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Open Access Highly Accessed Research

Are fast food restaurants an environmental risk factor for obesity?

Robert W Jeffery1*, Judy Baxter1, Maureen McGuire2 and Jennifer Linde1

Author Affiliations

1 Division of Epidemiology & Community Health, University of Minnesota School of Public Health, 1300 South 2nd Street, Suite 300, Minneapolis, MN 55454-1015, USA

2 Guidant Corporation, Cardiac Rhythm Management Group, 4100 Hamline Ave., St. Paul, MN 55112, USA

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International Journal of Behavioral Nutrition and Physical Activity 2006, 3:2  doi:10.1186/1479-5868-3-2

Published: 25 January 2006

Abstract

Objective

Eating at "fast food" restaurants has increased and is linked to obesity. This study examined whether living or working near "fast food" restaurants is associated with body weight.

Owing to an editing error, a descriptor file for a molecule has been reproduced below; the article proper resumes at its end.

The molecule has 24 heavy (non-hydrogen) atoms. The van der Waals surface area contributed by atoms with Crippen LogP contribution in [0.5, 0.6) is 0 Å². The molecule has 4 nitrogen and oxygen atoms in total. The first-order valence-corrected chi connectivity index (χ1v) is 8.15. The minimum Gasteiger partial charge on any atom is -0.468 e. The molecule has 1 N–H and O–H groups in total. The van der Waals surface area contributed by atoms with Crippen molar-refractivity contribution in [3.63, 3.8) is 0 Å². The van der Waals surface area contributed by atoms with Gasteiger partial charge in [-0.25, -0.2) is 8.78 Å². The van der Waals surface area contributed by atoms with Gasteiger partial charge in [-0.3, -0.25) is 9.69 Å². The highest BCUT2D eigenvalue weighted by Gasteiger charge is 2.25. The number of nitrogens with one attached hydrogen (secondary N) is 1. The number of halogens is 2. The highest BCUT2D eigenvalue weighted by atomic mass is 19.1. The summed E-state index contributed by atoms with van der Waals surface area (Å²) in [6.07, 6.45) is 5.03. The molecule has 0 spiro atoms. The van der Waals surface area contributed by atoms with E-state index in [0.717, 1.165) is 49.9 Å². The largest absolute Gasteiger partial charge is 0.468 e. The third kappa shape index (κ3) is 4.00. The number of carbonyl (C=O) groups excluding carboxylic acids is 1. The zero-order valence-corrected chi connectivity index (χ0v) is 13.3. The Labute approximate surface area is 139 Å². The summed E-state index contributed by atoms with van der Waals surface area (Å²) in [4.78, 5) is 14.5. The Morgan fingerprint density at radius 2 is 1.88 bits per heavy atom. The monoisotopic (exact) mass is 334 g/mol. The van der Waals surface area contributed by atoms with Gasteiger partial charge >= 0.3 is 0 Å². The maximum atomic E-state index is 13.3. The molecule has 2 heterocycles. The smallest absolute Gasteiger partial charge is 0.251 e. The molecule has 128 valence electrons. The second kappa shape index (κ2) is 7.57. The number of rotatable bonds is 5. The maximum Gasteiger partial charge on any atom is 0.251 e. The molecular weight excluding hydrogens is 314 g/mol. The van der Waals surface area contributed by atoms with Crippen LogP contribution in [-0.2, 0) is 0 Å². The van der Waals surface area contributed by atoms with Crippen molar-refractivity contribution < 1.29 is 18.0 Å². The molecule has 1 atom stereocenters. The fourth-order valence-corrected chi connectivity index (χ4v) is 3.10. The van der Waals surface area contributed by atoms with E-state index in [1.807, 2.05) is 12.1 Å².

Methods

A telephone survey of 1033 Minnesota residents assessed body height and weight, frequency of eating at restaurants, and work and home addresses. Proximity of home and work to restaurants was assessed by Global Index System (GIS) methodology.

Results

Eating at "fast food" restaurants was positively associated with having children, a high fat diet and Body Mass Index (BMI). It was negatively associated with vegetable consumption and physical activity. Proximity of "fast food" restaurants to home or work was not associated with eating at "fast food" restaurants or with BMI. Proximity of "non-fast food" restaurants was not associated with BMI, but was associated with frequency of eating at those restaurants.

Conclusion

Failure to find relationships between proximity to "fast food" restaurants and obesity may be due to methodological weaknesses, e.g. the operational definition of "fast food" or "proximity", or homogeneity of restaurant proximity. Alternatively, the proliferation of "fast food" restaurants may not be a strong unique cause of obesity.